This September marked the tenth anniversary of LIFE Literacy’s operations in Liberia, and building relationships with students and their families has always been at its core. Although Elton and his family have their struggles, LIFE provides them with a community where they always feel welcome and supported. 

Elton dreams to buy land someday and build a house for his mother, something she has never had. For now, he is looking forward to his upcoming school year where he plans to join the quiz team and lead the school in the spelling competition. His mother will be there to encourage him and LIFE will support him every step of the way. And Elton will continue to make his father proud.

Jun 26, 2019

The 5th H - "Hope"

Ibrahim is an only child. Slight in stature, he cuts a mature, pragmatic figure; visibly proud and humbled by knowing what his mum, a hardworking petty trader, has sacrificed for him. Supported by guidance for parents from his school, Rising Academy Network, Ibrahim talks, through a wide grin, of how his mum now knows how to support him to prepare for the upcoming public exams, although she herself never attended school. He has promised to never let her down.

Talking me through his daily routine and experiences, it is difficult not to be inspired and personally challenged. Ibrahim wakes up at around 4am to learn formulas, read and study - and comes home from school to chores. His life is one of discipline and commitment. He says he does not have the pleasure of being able to watch movies at night to relax – or even the luxury of food every morning. Perhaps he will be able to get back to playing his beloved football after exam season.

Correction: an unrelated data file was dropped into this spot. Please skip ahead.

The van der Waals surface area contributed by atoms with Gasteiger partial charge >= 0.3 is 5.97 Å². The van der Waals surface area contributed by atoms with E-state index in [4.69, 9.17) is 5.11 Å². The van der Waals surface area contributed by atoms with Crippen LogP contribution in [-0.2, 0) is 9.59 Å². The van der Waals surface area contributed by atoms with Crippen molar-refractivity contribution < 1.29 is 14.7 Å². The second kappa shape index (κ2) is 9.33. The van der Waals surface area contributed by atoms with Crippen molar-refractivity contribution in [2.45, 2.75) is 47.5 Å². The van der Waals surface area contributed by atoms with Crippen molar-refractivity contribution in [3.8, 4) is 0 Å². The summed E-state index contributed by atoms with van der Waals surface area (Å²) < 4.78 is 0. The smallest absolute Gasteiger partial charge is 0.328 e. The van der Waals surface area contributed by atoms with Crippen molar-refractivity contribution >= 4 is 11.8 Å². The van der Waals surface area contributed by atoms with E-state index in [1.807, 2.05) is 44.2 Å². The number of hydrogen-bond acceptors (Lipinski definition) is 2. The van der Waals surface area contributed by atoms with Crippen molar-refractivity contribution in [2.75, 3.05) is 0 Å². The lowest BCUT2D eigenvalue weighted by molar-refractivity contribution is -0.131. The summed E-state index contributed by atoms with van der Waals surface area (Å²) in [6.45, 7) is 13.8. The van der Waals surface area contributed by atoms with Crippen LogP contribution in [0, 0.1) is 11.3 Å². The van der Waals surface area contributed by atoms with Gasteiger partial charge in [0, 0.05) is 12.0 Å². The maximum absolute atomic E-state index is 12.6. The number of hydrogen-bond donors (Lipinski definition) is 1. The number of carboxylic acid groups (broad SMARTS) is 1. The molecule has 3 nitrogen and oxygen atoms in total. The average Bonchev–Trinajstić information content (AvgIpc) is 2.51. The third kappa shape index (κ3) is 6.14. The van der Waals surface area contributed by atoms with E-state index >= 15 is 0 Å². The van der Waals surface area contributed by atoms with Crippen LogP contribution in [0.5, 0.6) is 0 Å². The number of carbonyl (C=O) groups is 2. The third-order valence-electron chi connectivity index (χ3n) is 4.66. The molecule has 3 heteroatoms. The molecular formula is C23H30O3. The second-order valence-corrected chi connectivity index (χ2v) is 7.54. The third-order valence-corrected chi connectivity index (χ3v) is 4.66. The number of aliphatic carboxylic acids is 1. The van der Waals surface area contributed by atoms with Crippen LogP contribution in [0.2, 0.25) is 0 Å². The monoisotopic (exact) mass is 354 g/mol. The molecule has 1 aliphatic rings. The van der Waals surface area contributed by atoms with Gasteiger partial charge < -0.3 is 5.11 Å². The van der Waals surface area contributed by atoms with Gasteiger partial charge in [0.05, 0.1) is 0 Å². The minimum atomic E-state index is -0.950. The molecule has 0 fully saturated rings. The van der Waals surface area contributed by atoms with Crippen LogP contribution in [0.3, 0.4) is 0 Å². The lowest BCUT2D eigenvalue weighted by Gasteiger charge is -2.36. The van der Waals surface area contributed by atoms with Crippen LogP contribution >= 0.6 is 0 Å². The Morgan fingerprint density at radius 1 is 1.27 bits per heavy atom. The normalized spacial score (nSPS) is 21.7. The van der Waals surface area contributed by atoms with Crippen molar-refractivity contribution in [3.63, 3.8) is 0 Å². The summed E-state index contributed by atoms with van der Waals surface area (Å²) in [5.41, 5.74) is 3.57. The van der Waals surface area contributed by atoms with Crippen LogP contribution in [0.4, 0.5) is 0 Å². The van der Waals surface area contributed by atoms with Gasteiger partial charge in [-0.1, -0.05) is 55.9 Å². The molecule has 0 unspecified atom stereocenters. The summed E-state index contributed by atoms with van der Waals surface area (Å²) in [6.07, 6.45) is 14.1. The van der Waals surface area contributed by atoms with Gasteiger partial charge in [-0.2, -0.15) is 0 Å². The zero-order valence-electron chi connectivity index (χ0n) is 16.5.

Upon asking him if he has always been this disciplined, he chuckles and flashes a cheeky grin. Apparently (and to my surprise) he was once shy, lazy and uninspired at school. However, Ibrahim goes on to tell me that understanding the 4 H’s of Rising - Happy, Hardworking, Honest and Helpful, has helped him to grow. Ibrahim’s deep internal motivation and commitment to his mother is evident. These qualities along with the support of his teachers and scholarship will enable him to improve his chances in life. Without his scholarship, Ibrahim would not have access to an education that has focused on developing his character alongside achieving academic excellence.

Ibrahim is striving to achieve an aggregate of ‘9’ on the public exams this July; all top grades of a ‘1’ in his six best subjects, excluding Maths. Having initially failed his first two practice exams in Maths, Ibrahim most recently achieved a ‘4’, which equates to a good pass; he is (unsurprisingly) working hard to improve. Ibrahim wants to be a journalist when he grows up, and it is hard to ignore the potential and resilience of this exceptional young man.

Upon thanking him for his time and shaking his hand, I close by asking him “What does Salone need?” After a short pause, Ibrahim says this: “My country needs a disciplined Government who will serve the people and not steal. Too many of the Honourables and others make money through corruption and this has to stop. We need a government who will punish corruption, only then can we move forwards.”

It is brave, aspirational young people like Ibrahim who will determine the course of Sierra Leone’s future. We believe in the hope he represents for his country, and we believe you should too.